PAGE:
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Texas State University (TXST) is a public research university with its main campus in San Marcos, Texas and another campus in Round Rock. Since its establishment in 1899, the university has grown to be one of the largest universities in the United States. Texas State University reached a record enrollment of 38,873 students in the 2023 fall semester, continuing a trend of enrollment growth over several years.

Texas State University offers over 200 bachelor’s, master’s, and doctoral degree programs from its ten colleges. The university is accredited by the Southern Association of Colleges and Schools (SACS) and designated as a Hispanic-Serving Institution (HSI) by the U.S. Department of Education. Texas State is classified among “R2: Doctoral Universities – High research activity”]and an Emerging Research University (ERU) by the State of Texas. It spent over $140 million in research expenditures during fiscal year 2023.

The 36th president of the United States, Lyndon B. Johnson, graduated from the institution in 1930; Texas State University is the only college or university in Texas to have a U.S. president as an alumnus.

Texas State’s main campus consists of 245 buildings on 507 acres (2.05 km2) of hilly land along the San Marcos River. Additionally, it has a 101 acres (0.41 km2) satellite campus at its Round Rock Campus (RRC) in the greater north Austin area. The university operates the 70 acres (0.28 km2) Science, Technology and Advanced Research (STAR) Park, a technology commercialization and applied research facility.Texas State has 4,522 acres (18.30 km2) additional acres of recreational, instructional, farm, and ranch land. The Forensic Anthropology Center at Texas State is the largest forensics research facility in the world.

Texas State University’s intercollegiate sports teams, the Bobcats, compete in National Collegiate Athletic Association (NCAA) Division I and the Sun Belt Conference.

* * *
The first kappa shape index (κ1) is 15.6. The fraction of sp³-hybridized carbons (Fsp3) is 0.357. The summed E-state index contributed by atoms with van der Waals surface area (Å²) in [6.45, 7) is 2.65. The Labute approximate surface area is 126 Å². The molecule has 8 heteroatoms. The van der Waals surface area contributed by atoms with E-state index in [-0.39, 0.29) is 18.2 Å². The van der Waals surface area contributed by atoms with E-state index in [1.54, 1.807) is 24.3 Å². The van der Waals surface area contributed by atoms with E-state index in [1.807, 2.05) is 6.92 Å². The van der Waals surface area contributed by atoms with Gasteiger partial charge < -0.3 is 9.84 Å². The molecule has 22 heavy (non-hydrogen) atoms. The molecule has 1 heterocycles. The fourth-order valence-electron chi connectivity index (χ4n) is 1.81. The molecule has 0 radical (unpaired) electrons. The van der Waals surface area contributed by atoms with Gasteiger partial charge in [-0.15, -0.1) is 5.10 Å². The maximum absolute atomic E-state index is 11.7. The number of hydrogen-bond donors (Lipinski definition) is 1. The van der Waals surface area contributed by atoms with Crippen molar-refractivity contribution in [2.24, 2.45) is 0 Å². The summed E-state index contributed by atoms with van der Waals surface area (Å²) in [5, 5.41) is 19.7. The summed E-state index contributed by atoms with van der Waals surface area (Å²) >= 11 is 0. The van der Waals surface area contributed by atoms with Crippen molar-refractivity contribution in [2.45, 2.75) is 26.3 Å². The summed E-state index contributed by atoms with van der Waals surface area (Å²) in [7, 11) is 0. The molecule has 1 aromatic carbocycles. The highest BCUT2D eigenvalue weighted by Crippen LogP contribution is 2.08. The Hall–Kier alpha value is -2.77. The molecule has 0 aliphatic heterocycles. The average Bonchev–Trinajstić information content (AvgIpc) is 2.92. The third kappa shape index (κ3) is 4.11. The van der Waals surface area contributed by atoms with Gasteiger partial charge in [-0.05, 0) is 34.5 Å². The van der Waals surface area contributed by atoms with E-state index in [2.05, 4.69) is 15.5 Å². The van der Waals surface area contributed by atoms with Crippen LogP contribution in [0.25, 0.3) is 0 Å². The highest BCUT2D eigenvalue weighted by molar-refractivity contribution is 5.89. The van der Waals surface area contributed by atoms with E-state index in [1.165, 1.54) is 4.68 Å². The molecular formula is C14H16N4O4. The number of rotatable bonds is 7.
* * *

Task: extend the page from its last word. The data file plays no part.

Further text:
Texas State University was first proposed in a March 3, 1899 bill by state representative Fred Cocke with the name of Southwest Texas State Normal School. Cocke represented the citizens of Hays and surrounding counties where the school was to be located. While there was opposition to the bill, with the support of state senator J.B. Dibrell, it was finally passed and signed into law on May 10, 1899, by Governor Joseph D. Sayers. The school’s purpose was to provide manual training and teach domestic sciences and agriculture. Any students earning a diploma and teaching certificate from the school would be authorized to teach in the state’s public schools. In October 1899, the San Marcos City Council voted to donate 11 acres (45,000 m2) of land at what was known as Chautauqua Hill for the school to be built on. It was not until 1901 that the Texas legislature accepted this donation and approved $25,000 to be used for construction of buildings on the site. The building now known as Old Main was completed and the school opened its doors to its first enrollment of 303 students in September 1903.

In 1912, the San Marcos School Board began a partnership with the school to allow Southwest Texas State Normal School students to instruct local school children as part of their training to become teachers. The San Marcos East End Ward School, comprising the first eight grades of the school district, was moved onto the Southwest Texas State campus in 1917. In 1935, a formal contract between Southwest Texas State Teachers College, as it was known then, and the San Marcos school district for the “Public Schools [to become] the laboratory school for said Teachers College.” The school would be under the control and supervision of the city of San Marcos but Southwest Texas State was responsible for providing and maintaining buildings and equipment for the city’s elementary and junior high schools.